SUMMARY OF THE INVENTION

Now a novel xylose isomerase has been found that possesses outstanding glucose isomerization properties. Accordingly, in its first aspect, the present invention provides a xylose isomerase having a temperature optimum above 90 activity after 30 minutes at 90 activity after 30 minutes at 98 aspect, the present invention provides a xylose isomerase having a temperature optimum above 90 pH 6 to 7; a residual activity after 30 minutes at 90 than 40%, and a residual activity after 30 minutes at 98 more than 20%; and having immunochemical properties identical or partially identical to those of the xylose isomerase derived from Thermotoga maritima. DSM No. 3109, or Thermotoga neapolitana. DSM No. 4359 or DSM No. 5068. In a more specific aspect of the present invention, there is provided a xylose isomerase obtainable from a xylose isomerase producing strain of Thermotoga sp.; preferably T. maritima or T. neapolitana. In a yet more specific aspect of the present invention, there is provided a xylose isomerase obtainable from T. maritima. DSM No. 3109, or T. neapolitana, DSM No. 4359 or DSM No. 5068, or a mutant or a variant thereof. In a preferred embodiment of the present invention, there is provided a xylose isomerase in the form of an immobilized enzyme.

In a third aspect of the invention, there is provided a process for the preparation of the enzyme, which process comprises cultivation of a xylose isomerase producing strain of Thermotoga sp. in a suitable nutrient medium, containing carbon and nitrogen sources and inorganic salts, followed by recovery of the desired enzyme. In a more specific aspect, a strain of T. neapolitana or T. maritima is cultivated. In a yet more specific aspect, T. maritima. DSM No. 3109, or T. neapolitana, DSM No. 4359 or DSM 5068, a mutant or a variant thereof, is cultivated.

In a fourth aspect of the invention, the use of a xylose isomerase of the invention in glucose isomerization processes is claimed. In a more specific aspect, there is provided a glucose isomerization process, in which a feed liquor, containing from about 20 to 65% (w/w dry substance) glucose, is reacted with a xylose isomerase of the invention at a temperature of from 50 8, and a reaction time of from 10 seconds to about 5 hours. In another specific aspect, there is provided a two step glucose isomerization process, in which a feed liquor, containing from about 20 to 65% (w/w dry substance) glucose, in the first step is reacted with an isomerization enzyme at a temperature of from 50 from 6 to 8, and a reaction time of from 10 minutes to about 5 hours, to produce a high fructose syrup, containing from about 40 to about 50% fructose, which high fructose syrup in the second step is reacted with an isomerization enzyme at a temperature of from 80 C., at a pH of from 3.5 to 8, and a reaction time of from 10 seconds to about 5 hours, to produce a high fructose syrup, containing from about 50 to about 60% fructose, the isomerization enzyme employed in the second step being a xylose isomerase of the invention. In a preferred embodiment, the isomerization enzyme employed in both steps is a xylose isomerase of the invention. In another preferred embodiment, the xylose isomerase is immobilized and retained in a fixed bed, through which the glucose or glucose/fructose solution flows.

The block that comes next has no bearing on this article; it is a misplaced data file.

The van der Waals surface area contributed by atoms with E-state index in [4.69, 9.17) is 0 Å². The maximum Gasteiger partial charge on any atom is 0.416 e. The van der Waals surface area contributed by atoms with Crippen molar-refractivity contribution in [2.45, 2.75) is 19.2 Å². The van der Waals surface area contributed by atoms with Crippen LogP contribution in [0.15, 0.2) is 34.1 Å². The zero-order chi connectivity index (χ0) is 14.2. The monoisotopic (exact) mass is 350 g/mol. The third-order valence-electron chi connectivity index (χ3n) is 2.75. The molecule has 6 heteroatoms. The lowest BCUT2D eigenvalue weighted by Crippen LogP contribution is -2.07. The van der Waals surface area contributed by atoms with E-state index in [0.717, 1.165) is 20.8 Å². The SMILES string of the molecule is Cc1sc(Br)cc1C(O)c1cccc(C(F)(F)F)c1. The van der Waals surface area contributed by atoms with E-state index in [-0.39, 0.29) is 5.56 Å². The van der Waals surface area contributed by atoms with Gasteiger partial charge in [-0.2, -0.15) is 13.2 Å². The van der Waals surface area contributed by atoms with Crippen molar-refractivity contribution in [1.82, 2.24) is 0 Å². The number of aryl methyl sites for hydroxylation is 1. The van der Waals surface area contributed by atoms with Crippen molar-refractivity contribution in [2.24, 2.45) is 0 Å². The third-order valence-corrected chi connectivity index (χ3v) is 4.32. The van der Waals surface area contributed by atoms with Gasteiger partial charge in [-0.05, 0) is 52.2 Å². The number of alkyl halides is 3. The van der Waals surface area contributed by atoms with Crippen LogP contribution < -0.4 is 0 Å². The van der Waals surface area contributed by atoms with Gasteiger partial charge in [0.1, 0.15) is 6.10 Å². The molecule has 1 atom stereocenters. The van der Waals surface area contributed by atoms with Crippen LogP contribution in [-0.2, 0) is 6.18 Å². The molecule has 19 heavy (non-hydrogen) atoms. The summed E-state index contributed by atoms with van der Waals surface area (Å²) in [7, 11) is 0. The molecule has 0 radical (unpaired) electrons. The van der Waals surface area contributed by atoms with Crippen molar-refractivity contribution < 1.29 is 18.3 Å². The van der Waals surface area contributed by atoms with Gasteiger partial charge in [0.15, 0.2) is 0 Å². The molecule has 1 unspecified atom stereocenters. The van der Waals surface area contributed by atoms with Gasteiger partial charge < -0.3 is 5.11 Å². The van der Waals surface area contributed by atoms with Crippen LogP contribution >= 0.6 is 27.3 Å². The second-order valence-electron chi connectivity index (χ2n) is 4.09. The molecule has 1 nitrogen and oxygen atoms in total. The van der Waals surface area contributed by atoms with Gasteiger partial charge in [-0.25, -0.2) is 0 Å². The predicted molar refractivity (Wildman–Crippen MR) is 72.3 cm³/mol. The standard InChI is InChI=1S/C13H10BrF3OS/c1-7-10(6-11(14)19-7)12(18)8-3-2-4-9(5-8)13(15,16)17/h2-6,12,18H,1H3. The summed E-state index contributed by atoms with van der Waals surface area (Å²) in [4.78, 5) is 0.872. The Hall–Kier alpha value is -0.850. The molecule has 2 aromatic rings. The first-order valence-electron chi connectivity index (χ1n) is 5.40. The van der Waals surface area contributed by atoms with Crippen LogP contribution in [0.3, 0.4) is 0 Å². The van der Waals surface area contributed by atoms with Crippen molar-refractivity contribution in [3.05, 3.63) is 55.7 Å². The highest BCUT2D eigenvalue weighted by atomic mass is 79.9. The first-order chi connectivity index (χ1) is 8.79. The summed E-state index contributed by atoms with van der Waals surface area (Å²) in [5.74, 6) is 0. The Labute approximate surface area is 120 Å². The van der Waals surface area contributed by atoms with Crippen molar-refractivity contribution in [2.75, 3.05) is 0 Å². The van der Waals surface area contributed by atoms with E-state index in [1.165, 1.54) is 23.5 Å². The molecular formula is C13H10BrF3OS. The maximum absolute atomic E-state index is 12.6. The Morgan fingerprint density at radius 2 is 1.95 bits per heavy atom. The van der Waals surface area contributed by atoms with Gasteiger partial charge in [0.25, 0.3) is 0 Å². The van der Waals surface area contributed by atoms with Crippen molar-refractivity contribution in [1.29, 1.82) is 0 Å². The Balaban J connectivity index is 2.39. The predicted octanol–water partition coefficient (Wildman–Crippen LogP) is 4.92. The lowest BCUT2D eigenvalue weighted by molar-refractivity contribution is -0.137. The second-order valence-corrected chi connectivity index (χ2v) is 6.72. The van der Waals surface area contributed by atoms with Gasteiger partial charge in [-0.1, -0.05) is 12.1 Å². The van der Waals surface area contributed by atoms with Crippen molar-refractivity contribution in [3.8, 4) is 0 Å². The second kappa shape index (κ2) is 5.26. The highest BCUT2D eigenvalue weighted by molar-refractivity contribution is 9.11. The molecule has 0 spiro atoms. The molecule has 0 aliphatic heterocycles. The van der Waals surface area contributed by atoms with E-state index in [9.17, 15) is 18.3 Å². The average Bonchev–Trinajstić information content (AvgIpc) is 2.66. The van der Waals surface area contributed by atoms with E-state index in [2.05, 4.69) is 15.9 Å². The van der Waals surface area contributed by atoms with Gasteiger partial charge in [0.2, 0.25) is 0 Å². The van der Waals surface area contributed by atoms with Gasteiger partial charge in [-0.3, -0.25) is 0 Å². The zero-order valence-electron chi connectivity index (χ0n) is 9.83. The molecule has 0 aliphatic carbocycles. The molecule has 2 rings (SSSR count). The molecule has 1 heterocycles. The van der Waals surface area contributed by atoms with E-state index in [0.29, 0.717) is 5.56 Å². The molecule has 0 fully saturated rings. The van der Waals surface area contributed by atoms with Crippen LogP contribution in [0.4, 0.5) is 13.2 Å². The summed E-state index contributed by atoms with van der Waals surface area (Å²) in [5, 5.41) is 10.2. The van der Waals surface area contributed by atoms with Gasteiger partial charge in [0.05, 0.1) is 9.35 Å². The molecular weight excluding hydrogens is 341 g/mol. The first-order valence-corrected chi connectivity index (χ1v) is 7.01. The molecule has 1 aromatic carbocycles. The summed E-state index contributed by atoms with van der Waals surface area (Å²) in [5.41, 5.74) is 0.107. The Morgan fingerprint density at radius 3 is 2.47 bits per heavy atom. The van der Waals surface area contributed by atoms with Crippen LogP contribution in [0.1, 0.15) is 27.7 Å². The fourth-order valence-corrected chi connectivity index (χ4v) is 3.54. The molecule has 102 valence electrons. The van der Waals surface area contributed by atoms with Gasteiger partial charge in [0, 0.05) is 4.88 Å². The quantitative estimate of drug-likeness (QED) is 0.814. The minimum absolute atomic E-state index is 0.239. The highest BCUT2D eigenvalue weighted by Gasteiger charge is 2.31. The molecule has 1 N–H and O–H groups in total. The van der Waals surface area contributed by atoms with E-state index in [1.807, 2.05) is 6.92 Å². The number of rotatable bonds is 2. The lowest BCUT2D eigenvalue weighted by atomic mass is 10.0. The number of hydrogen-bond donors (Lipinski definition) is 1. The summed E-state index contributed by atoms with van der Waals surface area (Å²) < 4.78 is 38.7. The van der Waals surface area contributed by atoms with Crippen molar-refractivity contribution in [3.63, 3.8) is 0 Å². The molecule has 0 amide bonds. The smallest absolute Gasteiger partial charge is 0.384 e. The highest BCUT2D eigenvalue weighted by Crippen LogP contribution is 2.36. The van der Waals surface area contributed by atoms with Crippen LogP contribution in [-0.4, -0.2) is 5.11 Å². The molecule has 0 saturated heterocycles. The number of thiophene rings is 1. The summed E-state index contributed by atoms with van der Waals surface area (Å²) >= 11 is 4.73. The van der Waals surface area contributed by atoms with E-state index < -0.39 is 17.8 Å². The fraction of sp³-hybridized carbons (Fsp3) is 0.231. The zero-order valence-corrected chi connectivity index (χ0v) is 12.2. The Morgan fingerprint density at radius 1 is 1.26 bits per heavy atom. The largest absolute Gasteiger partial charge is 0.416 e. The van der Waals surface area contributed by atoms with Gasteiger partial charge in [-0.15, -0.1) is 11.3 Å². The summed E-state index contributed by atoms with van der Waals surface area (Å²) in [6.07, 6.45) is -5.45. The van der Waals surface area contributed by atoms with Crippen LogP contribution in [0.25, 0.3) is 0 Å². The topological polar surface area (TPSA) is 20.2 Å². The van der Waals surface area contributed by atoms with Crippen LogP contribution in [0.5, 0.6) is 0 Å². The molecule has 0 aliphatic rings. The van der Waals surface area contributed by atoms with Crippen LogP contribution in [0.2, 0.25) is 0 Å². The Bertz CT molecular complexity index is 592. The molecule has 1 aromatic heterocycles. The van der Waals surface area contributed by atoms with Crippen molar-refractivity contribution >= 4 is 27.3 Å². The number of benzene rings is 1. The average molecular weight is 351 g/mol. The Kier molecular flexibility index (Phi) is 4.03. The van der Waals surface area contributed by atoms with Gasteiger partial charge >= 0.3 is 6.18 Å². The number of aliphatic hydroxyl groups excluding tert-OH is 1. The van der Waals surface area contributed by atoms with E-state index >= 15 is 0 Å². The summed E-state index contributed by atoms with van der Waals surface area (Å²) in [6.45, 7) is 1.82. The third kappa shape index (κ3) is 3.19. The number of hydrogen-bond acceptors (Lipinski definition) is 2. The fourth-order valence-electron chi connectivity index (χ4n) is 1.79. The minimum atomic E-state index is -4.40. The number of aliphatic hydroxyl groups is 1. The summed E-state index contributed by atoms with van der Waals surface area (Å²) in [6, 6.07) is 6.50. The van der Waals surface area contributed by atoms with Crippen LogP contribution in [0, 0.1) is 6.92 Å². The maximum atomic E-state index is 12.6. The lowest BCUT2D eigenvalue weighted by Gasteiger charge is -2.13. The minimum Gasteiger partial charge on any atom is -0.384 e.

BRIEF DESCRIPTION OF DRAWINGS

The present invention is further illustrated by reference to the accompanying drawings, in which:

FIG. 1 shows the relation between temperature and activity of the enzyme of the invention;

FIG. 2 shows the relation between pH and activity of the enzyme of the invention;

FIGS. 3A, 3B, 4A and 4B show a comparison of the residual activity (thermostability) of the enzyme of the invention and a known xylose isomerase at various temperatures (70 98

FIG. 5-6 show the effect of divalent metal ions; and

FIG. 7 shows the relation between cell density (cells/ml) and OD.sub.600, respectively, and the fermentation time (hours).

DETAILED DISCLOSURE OF THE INVENTION The Enzyme

The enzyme of the invention is a novel xylose isomerase that catalyzes the conversion of D-glucose to D-fructose. The enzyme possesses thermostability superior to any known xylose isomerase. The extraordinary thermostability is demonstrated by comparison to an enzyme representative of the thermostability of the known xylose isomerases, namely a xylose isomerase obtained from Streptomyces murinus (vide U.S. patent publication No. 4,687,742 and EP patent publication No. 352,474). The xylose isomerase of the invention can be described by the following characteristics.

Physical-Chemical Properties

As shown in FIG. 1, the xylose isomerase of the invention is active in a temperature range of from below 60 temperature optimum is at temperatures above 90 above 95

As shown in FIG. 2, the enzyme of the invention has pH optimum in the range of from pH 6 to 7.5, more precisely pH 6 to 7 (around pH 6.6), when measured in a MOPS (3-(N-mor-pholino)-propanesulphonic acid) buffer system (cf. Example 3).

As shown in FIGS. 3-4, the thermostability of the enzyme of the invention, described as the residual activity, is:

At 70 or more than 30%, preferably more than 50%, after 33 hours.

At 80 or more than 30%, preferably more than 50%, after 24 hours.

At 90 more than 80%, after 30 minutes; or more than 20%, preferably more than 40%, more preferably more than 60%, after 6 hours.

At 98 more than 60%, yet more preferably more than 80%, after 30 minutes; or more than 20%, preferably more than 40%, after 6 hours.

Investigations in relation to the effect of metal ions on the enzyme of the invention showed a stabilizing effect of Co.sup.2+ and Mg.sup.2+. This effect is illustrated in FIGS. 5-6.

Immunochemical Properties